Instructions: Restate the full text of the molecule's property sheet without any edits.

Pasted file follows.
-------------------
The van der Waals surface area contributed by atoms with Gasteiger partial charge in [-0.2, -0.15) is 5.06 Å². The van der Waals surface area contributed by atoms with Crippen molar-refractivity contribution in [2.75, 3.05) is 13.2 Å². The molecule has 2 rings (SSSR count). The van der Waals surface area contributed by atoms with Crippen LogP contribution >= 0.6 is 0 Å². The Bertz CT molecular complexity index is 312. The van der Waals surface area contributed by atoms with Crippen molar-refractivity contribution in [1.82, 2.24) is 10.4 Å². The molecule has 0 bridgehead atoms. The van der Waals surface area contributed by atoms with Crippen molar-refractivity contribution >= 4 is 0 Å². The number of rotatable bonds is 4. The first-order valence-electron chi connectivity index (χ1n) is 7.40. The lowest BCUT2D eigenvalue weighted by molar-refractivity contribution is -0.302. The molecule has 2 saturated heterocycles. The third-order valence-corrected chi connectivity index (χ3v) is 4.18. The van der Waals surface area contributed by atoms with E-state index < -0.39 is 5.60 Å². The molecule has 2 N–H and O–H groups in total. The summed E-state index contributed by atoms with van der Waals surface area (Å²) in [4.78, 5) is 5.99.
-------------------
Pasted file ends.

The van der Waals surface area contributed by atoms with Gasteiger partial charge in [-0.2, -0.15) is 5.06 Å². The van der Waals surface area contributed by atoms with Crippen molar-refractivity contribution in [2.75, 3.05) is 13.2 Å². The molecule has 2 rings (SSSR count). The van der Waals surface area contributed by atoms with Crippen LogP contribution >= 0.6 is 0 Å². The Bertz CT molecular complexity index is 312. The van der Waals surface area contributed by atoms with Crippen molar-refractivity contribution in [1.82, 2.24) is 10.4 Å². The molecule has 0 bridgehead atoms. The van der Waals surface area contributed by atoms with Crippen molar-refractivity contribution >= 4 is 0 Å². The number of rotatable bonds is 4. The first-order valence-electron chi connectivity index (χ1n) is 7.40. The lowest BCUT2D eigenvalue weighted by molar-refractivity contribution is -0.302. The molecule has 2 saturated heterocycles. The third-order valence-corrected chi connectivity index (χ3v) is 4.18. The van der Waals surface area contributed by atoms with E-state index < -0.39 is 5.60 Å². The molecule has 2 N–H and O–H groups in total. The summed E-state index contributed by atoms with van der Waals surface area (Å²) in [4.78, 5) is 5.99.